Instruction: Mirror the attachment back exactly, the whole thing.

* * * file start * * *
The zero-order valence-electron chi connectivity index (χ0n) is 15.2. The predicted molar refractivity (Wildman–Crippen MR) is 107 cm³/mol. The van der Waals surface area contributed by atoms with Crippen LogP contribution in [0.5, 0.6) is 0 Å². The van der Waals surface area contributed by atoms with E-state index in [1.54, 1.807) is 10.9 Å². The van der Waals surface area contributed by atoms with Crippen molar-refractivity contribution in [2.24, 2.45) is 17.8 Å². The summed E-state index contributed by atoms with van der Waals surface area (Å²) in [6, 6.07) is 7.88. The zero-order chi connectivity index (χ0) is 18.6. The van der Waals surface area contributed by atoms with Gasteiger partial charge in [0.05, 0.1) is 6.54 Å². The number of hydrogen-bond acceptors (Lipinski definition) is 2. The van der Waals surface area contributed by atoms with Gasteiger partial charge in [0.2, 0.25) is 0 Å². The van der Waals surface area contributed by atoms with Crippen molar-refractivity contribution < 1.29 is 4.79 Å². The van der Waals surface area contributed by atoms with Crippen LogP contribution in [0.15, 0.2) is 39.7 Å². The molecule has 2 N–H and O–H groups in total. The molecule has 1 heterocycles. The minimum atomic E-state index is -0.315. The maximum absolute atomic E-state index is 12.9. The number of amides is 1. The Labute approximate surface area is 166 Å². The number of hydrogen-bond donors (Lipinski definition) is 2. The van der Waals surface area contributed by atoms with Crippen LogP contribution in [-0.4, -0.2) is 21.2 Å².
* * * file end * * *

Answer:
The zero-order valence-electron chi connectivity index (χ0n) is 15.2. The predicted molar refractivity (Wildman–Crippen MR) is 107 cm³/mol. The van der Waals surface area contributed by atoms with Crippen LogP contribution in [0.5, 0.6) is 0 Å². The van der Waals surface area contributed by atoms with E-state index in [1.54, 1.807) is 10.9 Å². The van der Waals surface area contributed by atoms with Crippen molar-refractivity contribution in [2.24, 2.45) is 17.8 Å². The summed E-state index contributed by atoms with van der Waals surface area (Å²) in [6, 6.07) is 7.88. The zero-order chi connectivity index (χ0) is 18.6. The van der Waals surface area contributed by atoms with Gasteiger partial charge in [0.05, 0.1) is 6.54 Å². The number of hydrogen-bond acceptors (Lipinski definition) is 2. The van der Waals surface area contributed by atoms with Gasteiger partial charge in [0.2, 0.25) is 0 Å². The van der Waals surface area contributed by atoms with Crippen molar-refractivity contribution < 1.29 is 4.79 Å². The van der Waals surface area contributed by atoms with Crippen LogP contribution in [0.15, 0.2) is 39.7 Å². The molecule has 2 N–H and O–H groups in total. The molecule has 1 heterocycles. The minimum atomic E-state index is -0.315. The maximum absolute atomic E-state index is 12.9. The number of amides is 1. The Labute approximate surface area is 166 Å². The number of hydrogen-bond donors (Lipinski definition) is 2. The van der Waals surface area contributed by atoms with Crippen LogP contribution in [-0.4, -0.2) is 21.2 Å².